A RICKETY MULE-driven cart carrying a casket lumbered lazily along, creaking, bobbing down a stone cobbled path towards Brooks Cemetery, where a restless crowd of unruly people lined the road. Between the oppressive rain someone shouted obscenities at the cart, while others threw stones. No doubt, they had no love for the deceased and an unrestrained sense of gloom filled the grey afternoon. One lucky rock-toss hit the lifeless body contained within the elaborately decorated coffin, but to no avail; the man was dead and not to be troubled further in this frivolous world.
My father had once told me never judge a man on hearsay, but upon actions and deeds. It was not hard to ascertain this poor dead soul had created many hateful enemies and admonishers among a few admirers. The question was, why?
When the cart came to a full stop at the top of the hill, a light mist filled the air, and as a young novice reporter covering the affair, it was time for inquiry. My name is Robert Thompson Simms from Chelsea in the West End, and it was my task was to report on the event.
Taking my place among the attendees, I moved restlessly toward a tall, elegant dressed gentleman standing decisively at the back of the mourners, of whom had encircled the cart after it came to a halt at the end of the procession.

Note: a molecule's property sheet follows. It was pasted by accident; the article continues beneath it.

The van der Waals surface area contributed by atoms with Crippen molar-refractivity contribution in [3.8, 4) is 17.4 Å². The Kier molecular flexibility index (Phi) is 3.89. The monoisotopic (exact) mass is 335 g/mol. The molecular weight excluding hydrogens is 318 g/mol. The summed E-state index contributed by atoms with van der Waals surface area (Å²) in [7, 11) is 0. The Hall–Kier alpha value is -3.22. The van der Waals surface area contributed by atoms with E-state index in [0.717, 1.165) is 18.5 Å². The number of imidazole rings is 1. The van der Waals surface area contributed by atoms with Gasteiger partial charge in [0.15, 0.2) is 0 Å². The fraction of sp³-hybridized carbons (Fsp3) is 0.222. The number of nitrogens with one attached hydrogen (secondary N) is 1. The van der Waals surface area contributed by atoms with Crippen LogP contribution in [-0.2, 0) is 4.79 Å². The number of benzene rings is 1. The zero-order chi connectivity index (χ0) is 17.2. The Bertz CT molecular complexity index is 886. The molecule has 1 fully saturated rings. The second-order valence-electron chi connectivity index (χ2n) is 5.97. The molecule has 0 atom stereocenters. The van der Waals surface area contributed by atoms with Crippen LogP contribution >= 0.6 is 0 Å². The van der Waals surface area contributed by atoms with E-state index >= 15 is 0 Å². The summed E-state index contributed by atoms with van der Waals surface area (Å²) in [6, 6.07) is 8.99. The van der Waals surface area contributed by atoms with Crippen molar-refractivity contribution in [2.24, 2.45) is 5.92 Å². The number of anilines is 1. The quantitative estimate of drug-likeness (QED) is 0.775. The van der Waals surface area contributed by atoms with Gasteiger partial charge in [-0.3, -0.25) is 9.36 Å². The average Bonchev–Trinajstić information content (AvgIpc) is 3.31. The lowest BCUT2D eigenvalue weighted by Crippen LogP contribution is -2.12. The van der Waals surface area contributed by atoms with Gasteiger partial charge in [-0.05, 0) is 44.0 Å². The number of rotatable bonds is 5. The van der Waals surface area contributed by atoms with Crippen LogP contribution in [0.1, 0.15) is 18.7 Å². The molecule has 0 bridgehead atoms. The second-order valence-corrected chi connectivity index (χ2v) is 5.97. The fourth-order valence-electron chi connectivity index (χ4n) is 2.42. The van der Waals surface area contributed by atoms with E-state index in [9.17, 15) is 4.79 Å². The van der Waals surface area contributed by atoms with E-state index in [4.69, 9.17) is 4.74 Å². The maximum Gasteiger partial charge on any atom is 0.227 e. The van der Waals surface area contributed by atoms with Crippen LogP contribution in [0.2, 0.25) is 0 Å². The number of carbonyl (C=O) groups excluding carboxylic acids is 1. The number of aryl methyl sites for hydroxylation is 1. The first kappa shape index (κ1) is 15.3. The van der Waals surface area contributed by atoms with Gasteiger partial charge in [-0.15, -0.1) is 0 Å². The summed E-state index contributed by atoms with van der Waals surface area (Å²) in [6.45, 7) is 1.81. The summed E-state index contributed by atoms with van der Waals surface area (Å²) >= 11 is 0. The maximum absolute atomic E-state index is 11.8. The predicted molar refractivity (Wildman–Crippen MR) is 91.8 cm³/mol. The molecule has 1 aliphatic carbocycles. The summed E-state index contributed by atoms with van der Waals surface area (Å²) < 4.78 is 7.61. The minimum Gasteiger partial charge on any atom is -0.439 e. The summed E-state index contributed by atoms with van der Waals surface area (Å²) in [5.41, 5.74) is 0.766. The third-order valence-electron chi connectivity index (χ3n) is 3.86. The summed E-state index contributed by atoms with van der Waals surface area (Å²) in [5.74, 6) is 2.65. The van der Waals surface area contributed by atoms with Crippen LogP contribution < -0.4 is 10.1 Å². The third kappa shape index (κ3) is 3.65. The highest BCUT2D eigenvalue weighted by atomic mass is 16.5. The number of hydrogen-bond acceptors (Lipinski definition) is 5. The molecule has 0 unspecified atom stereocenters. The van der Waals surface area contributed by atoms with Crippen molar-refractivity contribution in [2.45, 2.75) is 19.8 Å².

I bushed past the disorderly mob to get closer to my target of inquiry; the statuesque Lord was tall, light skinned, wearing a fashionable black suit with tails and black top-hat. Coming closer, I noticed the old fellow’s face was gaunt and pale, somewhere in his late seventies, and his delicate skin was wrinkled, almost translucent in nature with light blue veins visible around the cheeks and eyes. His fine hair was the purest of white and his face wraithlike, drawn and ashen. In all he seemed quite old, yet gentle in nature.
“Lord Greyhall?” I called out.
He looked down at me indifferently, possibly wondering who this unworthy, adolescent upstart was.
“What can I do for you, young man?” he said glancing over me with little more than idle curiosity.
“Name’s Robert Simms, sir. I’m a reporter for The London Times. I’ve heard so many incredible tales about this man, Lester Rowley. Did you know him?”
“Indeed, I knew him,” the Lord scoffed with a slight grin then turned inward, reminiscing. “Rowley…Rowley, where does one begin? I can tell you this much… he was a devilish rogue and a far-flung exotic character to say the least!”
“Can you tell me a little about him? Was he a friend?”
Greyhall chuckled to himself silently and closed his umbrella, “Friend? – Oh, I wouldn’t call him that.”
“They claim he was an evil occultist,” I blurted, taking out my pad and pen.
Greyhall turned his gaze from me, deep in thought.
“He was more than that, my lad. He was a bona fide genius, an intrepid adventurer who dared penetrate the little understood, surreptitious world of ritual magic and the occult.”
“Penetrated the world of magic, sir? How so…?” I pressed, jotting notes.
“Rowley for the most part was extremely fascinated with the occult, and like an attentive scientist, experimented penetrating into the terrifying, deep dark regions of the consciousness and supernatural.”